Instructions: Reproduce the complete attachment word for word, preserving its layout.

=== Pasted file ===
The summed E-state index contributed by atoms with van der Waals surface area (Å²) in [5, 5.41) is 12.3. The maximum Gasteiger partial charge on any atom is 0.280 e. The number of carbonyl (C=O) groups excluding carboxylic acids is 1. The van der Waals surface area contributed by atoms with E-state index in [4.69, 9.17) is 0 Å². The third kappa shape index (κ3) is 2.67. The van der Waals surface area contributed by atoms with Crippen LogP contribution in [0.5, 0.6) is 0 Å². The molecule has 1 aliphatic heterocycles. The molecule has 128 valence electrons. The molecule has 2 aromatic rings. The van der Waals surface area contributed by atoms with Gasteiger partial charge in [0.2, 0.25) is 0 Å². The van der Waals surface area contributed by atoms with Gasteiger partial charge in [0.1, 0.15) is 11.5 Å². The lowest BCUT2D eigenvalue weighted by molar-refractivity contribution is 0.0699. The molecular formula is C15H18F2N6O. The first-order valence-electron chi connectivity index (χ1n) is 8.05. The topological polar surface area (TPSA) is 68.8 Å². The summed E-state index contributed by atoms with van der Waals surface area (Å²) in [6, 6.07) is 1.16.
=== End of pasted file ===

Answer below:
The summed E-state index contributed by atoms with van der Waals surface area (Å²) in [5, 5.41) is 12.3. The maximum Gasteiger partial charge on any atom is 0.280 e. The number of carbonyl (C=O) groups excluding carboxylic acids is 1. The van der Waals surface area contributed by atoms with E-state index in [4.69, 9.17) is 0 Å². The third kappa shape index (κ3) is 2.67. The van der Waals surface area contributed by atoms with Crippen LogP contribution in [0.5, 0.6) is 0 Å². The molecule has 1 aliphatic heterocycles. The molecule has 128 valence electrons. The molecule has 2 aromatic rings. The van der Waals surface area contributed by atoms with Gasteiger partial charge in [0.2, 0.25) is 0 Å². The van der Waals surface area contributed by atoms with Gasteiger partial charge in [0.1, 0.15) is 11.5 Å². The lowest BCUT2D eigenvalue weighted by molar-refractivity contribution is 0.0699. The molecular formula is C15H18F2N6O. The first-order valence-electron chi connectivity index (χ1n) is 8.05. The topological polar surface area (TPSA) is 68.8 Å². The summed E-state index contributed by atoms with van der Waals surface area (Å²) in [6, 6.07) is 1.16.